"This is a groundbreaking day in the history of the Security Council, the first time ever that we will debate climate change as a matter of international peace and security," Margaret Beckett said.
 
"There are few greater potential threats to our economies too ... but also to peace and security itself."
 
The two main groups representing developing countries - the Non-Aligned Movement and the Group of 77 - wrote separate letters accusing the Security Council of "ever-increasing encroachment" on the role and responsibility of other UN organs.
 
Climate change and energy are issues for the General Assembly, where all 192 UN member states are represented, and the Economic and Social Council, not the Security Council, the two groups, which include China, said.
 
Vitaly Churkin, Russia's ambassador to the UN, also said the climate change issue did not belong in the Security Council.
 
Ban added that floods and droughts were polarising societies and
weakening the ability of countries to resolve conflicts peacefully [AFP]

Beckett, who spent five years as Britain's negotiator on climate change, said she understood the reservations and was not out to "undermine the important work that those bodies do".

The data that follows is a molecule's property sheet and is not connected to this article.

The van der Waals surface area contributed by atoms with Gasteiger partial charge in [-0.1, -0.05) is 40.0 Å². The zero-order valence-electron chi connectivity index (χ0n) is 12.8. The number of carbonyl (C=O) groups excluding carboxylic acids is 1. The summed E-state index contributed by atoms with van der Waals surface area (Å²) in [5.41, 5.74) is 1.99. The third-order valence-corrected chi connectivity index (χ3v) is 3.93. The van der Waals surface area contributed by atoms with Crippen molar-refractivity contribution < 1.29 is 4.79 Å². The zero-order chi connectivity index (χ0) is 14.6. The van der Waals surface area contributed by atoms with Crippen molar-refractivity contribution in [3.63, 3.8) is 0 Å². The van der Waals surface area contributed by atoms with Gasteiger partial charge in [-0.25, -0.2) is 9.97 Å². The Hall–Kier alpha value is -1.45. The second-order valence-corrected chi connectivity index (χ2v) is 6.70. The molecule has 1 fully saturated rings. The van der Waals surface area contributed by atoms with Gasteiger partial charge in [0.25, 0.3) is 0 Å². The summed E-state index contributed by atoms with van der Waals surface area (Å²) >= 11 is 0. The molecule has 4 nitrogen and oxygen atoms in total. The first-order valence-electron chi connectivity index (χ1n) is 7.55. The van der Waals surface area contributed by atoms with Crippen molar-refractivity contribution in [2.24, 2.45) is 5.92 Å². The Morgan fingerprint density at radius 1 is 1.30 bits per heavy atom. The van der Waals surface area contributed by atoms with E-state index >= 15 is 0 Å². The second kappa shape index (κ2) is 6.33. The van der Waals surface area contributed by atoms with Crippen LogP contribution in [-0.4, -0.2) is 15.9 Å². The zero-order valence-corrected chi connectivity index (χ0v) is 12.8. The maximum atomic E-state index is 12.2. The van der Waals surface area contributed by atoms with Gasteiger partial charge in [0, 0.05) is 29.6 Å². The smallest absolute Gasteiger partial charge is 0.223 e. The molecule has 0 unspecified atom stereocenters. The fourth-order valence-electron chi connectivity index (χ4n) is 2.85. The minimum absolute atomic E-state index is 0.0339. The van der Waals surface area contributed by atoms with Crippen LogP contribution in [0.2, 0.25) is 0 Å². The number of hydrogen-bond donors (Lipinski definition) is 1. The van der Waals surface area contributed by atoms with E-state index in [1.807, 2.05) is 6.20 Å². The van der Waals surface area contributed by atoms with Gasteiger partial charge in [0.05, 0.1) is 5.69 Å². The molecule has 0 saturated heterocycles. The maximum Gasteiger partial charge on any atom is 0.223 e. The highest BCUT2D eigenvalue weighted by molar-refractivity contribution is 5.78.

"But this is an issue that threatens the peace and security of the whole planet and the Security Council has to be the right place to debate it."
 
Fifty-five countries spoke at the daylong meeting but the council did not adopt any statement or resolution.
 
Alarming scenarios
 
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On Monday, Beckett noted, some US retired admirals and generals said in a new report that climate change is a "threat multiplier for instability".
 
She said Yoweri Museveni, the president of Uganda, whose economy depends on hydropower from a reservoir that is already depleted by drought, has called climate change "an act of aggression by the rich against the poor".
 
Ban Ki-moon, the UN secretary-general, told the council that projected climate changes could not only have serious environmental, social and economic implications but affect peace and security as well.
 
He outlined several "alarming, though not alarmist" scenarios, including limited or threatened access to energy increasing the risk of conflict, a scarcity of food and water transforming peaceful competition into violence, and floods and droughts polarising societies and weakening the ability of countries to resolve conflicts peacefully.
 
The world must come together - including civil society and the private sector - to prevent these scenarios from becoming reality, he said.